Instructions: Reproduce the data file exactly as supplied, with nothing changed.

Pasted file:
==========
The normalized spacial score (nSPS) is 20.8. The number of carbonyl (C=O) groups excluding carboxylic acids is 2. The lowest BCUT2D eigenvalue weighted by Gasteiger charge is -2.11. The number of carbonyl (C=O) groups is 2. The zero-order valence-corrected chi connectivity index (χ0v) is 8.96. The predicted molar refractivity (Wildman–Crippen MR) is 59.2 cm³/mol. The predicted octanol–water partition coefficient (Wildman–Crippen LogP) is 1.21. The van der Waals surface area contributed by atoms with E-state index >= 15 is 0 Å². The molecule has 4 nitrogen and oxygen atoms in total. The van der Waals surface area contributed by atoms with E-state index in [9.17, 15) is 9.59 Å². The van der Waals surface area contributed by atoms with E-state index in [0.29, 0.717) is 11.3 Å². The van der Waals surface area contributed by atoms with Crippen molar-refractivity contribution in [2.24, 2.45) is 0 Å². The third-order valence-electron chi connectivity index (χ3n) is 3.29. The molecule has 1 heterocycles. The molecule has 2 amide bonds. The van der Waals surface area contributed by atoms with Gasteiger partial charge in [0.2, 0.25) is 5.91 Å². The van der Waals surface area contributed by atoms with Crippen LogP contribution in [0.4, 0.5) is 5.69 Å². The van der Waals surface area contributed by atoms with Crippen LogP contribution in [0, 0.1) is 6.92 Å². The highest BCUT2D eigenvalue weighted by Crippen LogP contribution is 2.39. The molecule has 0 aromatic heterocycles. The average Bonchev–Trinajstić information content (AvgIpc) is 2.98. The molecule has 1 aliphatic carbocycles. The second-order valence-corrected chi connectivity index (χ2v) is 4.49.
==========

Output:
The normalized spacial score (nSPS) is 20.8. The number of carbonyl (C=O) groups excluding carboxylic acids is 2. The lowest BCUT2D eigenvalue weighted by Gasteiger charge is -2.11. The number of carbonyl (C=O) groups is 2. The zero-order valence-corrected chi connectivity index (χ0v) is 8.96. The predicted molar refractivity (Wildman–Crippen MR) is 59.2 cm³/mol. The predicted octanol–water partition coefficient (Wildman–Crippen LogP) is 1.21. The van der Waals surface area contributed by atoms with E-state index >= 15 is 0 Å². The molecule has 4 nitrogen and oxygen atoms in total. The van der Waals surface area contributed by atoms with E-state index in [9.17, 15) is 9.59 Å². The van der Waals surface area contributed by atoms with E-state index in [0.29, 0.717) is 11.3 Å². The van der Waals surface area contributed by atoms with Crippen molar-refractivity contribution in [2.24, 2.45) is 0 Å². The third-order valence-electron chi connectivity index (χ3n) is 3.29. The molecule has 1 heterocycles. The molecule has 2 amide bonds. The van der Waals surface area contributed by atoms with Gasteiger partial charge in [0.2, 0.25) is 5.91 Å². The van der Waals surface area contributed by atoms with Crippen LogP contribution in [0.4, 0.5) is 5.69 Å². The van der Waals surface area contributed by atoms with Crippen LogP contribution in [0, 0.1) is 6.92 Å². The highest BCUT2D eigenvalue weighted by Crippen LogP contribution is 2.39. The molecule has 0 aromatic heterocycles. The average Bonchev–Trinajstić information content (AvgIpc) is 2.98. The molecule has 1 aliphatic carbocycles. The second-order valence-corrected chi connectivity index (χ2v) is 4.49.